Real-world tests show that General Motors Co.'s rechargeable electric car can travel 40 miles on battery power as promised, company engineers said on April 13.
Engineers are testing six Volts that recently were made on a Detroit assembly line, driving them at the company's proving ground and on roads around Detroit.
The automaker still has a "few things to tweak" with the car, including computer software and controls, but the Volt is on schedule for full production in November, said Andrew Farah, the car's chief engineer.
The Volt, which has a 1.4-liter gas engine that kicks on when the batteries are depleted, is due in showrooms in December.
Later this month, GM also will start making test versions of a similar car for Europe called the Opel Ampera. It will be distributed in Europe as a 2012 model, but no timing has been announced.
Farah said he got 41.5 miles and 42.5 miles on his last two electric cycles of the Volt, which he said were under normal driving conditions running errands to buy tax preparation software, basketballs and baked goods.
"I'm not speeding, I'm not taking it particularly easy either, because I'm driving the way I would normally drive," he said.
The car will get about 50 miles per gallon when the gas engine turns on to generate electricity to power the electric motor. Farah says the range will depend on weather, terrain and driving habits and can vary 20% up and down. The Volt, he said, will have a lower range when the batteries have to heat the passenger compartment in colder climate.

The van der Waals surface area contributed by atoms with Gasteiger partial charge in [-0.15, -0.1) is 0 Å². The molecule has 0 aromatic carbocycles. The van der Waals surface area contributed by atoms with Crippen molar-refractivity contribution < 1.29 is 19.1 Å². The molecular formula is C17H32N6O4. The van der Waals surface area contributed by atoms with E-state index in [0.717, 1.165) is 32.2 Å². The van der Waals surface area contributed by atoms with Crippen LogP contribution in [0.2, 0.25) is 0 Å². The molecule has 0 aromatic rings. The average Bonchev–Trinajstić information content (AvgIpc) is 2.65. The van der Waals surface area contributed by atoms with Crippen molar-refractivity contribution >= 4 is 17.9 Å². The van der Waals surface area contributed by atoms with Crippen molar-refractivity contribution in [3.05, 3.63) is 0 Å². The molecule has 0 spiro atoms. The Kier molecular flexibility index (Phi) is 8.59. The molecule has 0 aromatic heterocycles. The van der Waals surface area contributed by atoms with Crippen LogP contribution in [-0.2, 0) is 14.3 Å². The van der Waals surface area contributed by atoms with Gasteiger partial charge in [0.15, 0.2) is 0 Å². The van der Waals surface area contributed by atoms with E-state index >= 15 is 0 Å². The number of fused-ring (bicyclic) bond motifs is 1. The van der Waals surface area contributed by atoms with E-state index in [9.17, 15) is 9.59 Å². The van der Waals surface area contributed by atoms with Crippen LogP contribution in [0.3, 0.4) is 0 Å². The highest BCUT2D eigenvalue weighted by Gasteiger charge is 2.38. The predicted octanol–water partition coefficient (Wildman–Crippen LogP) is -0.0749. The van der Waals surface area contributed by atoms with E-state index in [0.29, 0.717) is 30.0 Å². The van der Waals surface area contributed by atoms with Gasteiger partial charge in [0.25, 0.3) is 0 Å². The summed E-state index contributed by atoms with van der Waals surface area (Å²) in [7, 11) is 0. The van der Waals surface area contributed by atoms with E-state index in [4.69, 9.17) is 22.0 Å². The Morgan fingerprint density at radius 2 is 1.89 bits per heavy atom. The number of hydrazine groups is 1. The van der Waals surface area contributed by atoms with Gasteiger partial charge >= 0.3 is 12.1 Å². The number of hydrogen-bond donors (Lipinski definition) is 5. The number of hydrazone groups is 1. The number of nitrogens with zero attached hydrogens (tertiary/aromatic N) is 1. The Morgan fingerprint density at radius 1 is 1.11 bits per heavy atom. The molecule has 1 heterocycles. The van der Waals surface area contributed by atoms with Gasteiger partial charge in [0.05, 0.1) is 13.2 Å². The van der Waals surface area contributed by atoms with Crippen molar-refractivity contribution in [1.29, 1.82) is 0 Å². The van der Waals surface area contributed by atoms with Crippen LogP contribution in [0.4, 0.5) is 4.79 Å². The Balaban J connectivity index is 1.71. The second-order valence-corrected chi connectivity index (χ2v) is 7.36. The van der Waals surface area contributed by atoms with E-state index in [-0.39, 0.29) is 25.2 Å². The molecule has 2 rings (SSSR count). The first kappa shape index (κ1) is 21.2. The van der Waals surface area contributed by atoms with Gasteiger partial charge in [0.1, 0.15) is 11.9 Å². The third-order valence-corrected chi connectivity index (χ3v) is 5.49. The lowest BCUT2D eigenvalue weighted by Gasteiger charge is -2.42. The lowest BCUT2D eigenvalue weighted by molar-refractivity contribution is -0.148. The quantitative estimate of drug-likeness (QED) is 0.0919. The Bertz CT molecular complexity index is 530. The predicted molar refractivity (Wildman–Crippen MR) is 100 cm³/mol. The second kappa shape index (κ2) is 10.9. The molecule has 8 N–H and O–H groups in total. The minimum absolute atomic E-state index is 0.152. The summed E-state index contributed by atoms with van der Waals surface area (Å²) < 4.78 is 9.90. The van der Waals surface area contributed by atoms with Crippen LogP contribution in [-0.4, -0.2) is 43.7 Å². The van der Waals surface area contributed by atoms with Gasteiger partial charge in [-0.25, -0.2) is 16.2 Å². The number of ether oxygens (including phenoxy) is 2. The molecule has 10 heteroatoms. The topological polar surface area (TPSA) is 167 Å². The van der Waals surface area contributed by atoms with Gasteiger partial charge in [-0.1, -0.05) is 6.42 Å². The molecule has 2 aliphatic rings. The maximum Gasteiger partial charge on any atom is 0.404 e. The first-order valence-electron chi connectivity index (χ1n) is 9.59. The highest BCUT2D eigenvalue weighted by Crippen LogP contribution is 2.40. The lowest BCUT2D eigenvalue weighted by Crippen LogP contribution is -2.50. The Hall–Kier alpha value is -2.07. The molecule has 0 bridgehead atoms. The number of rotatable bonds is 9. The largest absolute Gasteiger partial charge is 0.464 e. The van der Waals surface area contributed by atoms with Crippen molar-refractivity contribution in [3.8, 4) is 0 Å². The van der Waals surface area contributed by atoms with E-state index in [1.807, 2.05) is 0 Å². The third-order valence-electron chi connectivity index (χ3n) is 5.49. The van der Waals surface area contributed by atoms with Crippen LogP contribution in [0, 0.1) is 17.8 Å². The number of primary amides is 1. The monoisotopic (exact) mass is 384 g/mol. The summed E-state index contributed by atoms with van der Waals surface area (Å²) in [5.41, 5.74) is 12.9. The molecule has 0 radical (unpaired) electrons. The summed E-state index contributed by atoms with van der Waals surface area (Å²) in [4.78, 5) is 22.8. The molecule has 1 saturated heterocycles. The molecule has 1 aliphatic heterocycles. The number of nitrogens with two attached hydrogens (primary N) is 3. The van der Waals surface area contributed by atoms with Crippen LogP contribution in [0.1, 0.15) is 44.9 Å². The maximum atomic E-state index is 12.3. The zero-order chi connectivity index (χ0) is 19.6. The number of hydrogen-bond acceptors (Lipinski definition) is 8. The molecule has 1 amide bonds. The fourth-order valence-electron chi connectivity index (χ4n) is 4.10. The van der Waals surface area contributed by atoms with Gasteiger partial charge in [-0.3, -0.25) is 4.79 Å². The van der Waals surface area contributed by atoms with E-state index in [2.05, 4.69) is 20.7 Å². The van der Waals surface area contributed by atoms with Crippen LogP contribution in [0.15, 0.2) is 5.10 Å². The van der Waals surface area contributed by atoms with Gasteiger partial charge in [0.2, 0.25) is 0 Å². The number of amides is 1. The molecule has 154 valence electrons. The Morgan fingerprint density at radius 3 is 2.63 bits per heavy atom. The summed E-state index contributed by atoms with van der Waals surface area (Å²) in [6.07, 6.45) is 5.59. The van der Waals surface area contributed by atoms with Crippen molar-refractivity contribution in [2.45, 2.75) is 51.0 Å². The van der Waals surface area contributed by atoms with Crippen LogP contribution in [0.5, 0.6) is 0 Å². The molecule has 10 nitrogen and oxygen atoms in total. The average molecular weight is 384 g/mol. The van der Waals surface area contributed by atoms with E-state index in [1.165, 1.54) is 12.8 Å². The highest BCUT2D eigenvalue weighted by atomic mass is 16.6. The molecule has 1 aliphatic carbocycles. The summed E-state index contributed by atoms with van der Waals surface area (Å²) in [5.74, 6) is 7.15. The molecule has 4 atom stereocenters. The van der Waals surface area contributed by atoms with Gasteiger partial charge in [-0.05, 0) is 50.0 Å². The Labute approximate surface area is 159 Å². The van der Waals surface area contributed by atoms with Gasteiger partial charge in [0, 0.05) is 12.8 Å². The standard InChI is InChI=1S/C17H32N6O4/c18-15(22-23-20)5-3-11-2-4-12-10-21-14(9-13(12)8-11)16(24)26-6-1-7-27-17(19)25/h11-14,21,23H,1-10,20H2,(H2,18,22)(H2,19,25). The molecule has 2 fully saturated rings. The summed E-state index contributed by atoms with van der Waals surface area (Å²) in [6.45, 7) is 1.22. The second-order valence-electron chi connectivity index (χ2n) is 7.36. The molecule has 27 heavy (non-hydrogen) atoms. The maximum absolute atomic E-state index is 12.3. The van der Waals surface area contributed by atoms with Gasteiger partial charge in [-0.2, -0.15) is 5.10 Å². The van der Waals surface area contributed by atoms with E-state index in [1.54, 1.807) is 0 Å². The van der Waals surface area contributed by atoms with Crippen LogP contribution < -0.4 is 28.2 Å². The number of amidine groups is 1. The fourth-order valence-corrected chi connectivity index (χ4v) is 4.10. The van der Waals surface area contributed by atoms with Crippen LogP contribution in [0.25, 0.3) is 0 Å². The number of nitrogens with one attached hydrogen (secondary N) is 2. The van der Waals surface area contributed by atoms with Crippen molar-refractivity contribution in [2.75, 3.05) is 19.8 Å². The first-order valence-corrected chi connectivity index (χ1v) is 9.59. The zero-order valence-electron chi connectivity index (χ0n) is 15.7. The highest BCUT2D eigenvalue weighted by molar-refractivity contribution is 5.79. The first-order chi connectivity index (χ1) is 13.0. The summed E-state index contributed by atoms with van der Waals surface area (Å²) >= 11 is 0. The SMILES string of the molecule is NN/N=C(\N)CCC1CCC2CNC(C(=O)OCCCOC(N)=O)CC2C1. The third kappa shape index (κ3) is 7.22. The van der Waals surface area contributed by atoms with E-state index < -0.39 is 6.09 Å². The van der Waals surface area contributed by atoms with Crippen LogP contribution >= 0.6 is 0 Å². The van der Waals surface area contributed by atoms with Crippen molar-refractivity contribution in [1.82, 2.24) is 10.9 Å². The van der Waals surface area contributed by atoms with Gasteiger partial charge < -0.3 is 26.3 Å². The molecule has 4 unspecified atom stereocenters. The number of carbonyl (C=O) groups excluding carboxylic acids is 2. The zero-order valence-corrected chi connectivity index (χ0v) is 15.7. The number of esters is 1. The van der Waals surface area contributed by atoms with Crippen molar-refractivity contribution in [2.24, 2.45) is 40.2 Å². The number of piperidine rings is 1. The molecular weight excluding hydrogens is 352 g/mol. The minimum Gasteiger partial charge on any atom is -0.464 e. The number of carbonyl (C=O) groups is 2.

Engineers said the gasoline engine will add more than 300 miles to the Volt's range, but they wouldn't say how many gallons the gas tank will hold. Under both full-electric and gasoline engine power, the car will get about 230 miles per gallon under U.S. government standards, the company says.
GM also announced that it will spend $8 million to double the size of its suburban Detroit lab that engineers and tests electric vehicle batteries. The automaker said the expansion of the facility in Warren, Mich., won't create any new jobs, but will allow it to centralize its battery testing and do tests in-house rather than with outside contractors.
The expansion will also allow GM to do safety and abuse tests, manufacturing engineering, charger development and heat tests at the lab, spokesman Brian Corbett said. In addition, areas in the lab that were previously used for engine testing will be renovated for battery development.
Construction will start this month and the expanded lab is set to open this summer, GM said. About 1,000 engineers now work on electric vehicle development at GM, and the company has 40 to 50 openings for more.
Nissan Motor Co. plans to start selling its all-electric Leaf about the same time GM will put the Volt on sale. The Leaf can get 100 miles on a single charge, Nissan says, but GM contends the Volt is a better value because it can travel much farther. Nissan plans to price the Leaf, a four-door hatchback, at $32,780, but that drops to just over $25,000 when a $7,500 U.S. tax credit is included.
GM won't officially say the price of the Volt, but it's believed to be around $35,000.
Engineers said they are working to reduce the price as battery technology improves and becomes cheaper.
It will take eight-to-10 hours to recharge a Volt from a standard 110-volt home outlet, but that can be cut to four hours with an optional 220-volt charging box that will have to be installed in an owner's garage.
GM engineers also confirmed they are looking into a version of the Volt with the backup engine powered by natural gas.
Copyright 2010 The Associated Press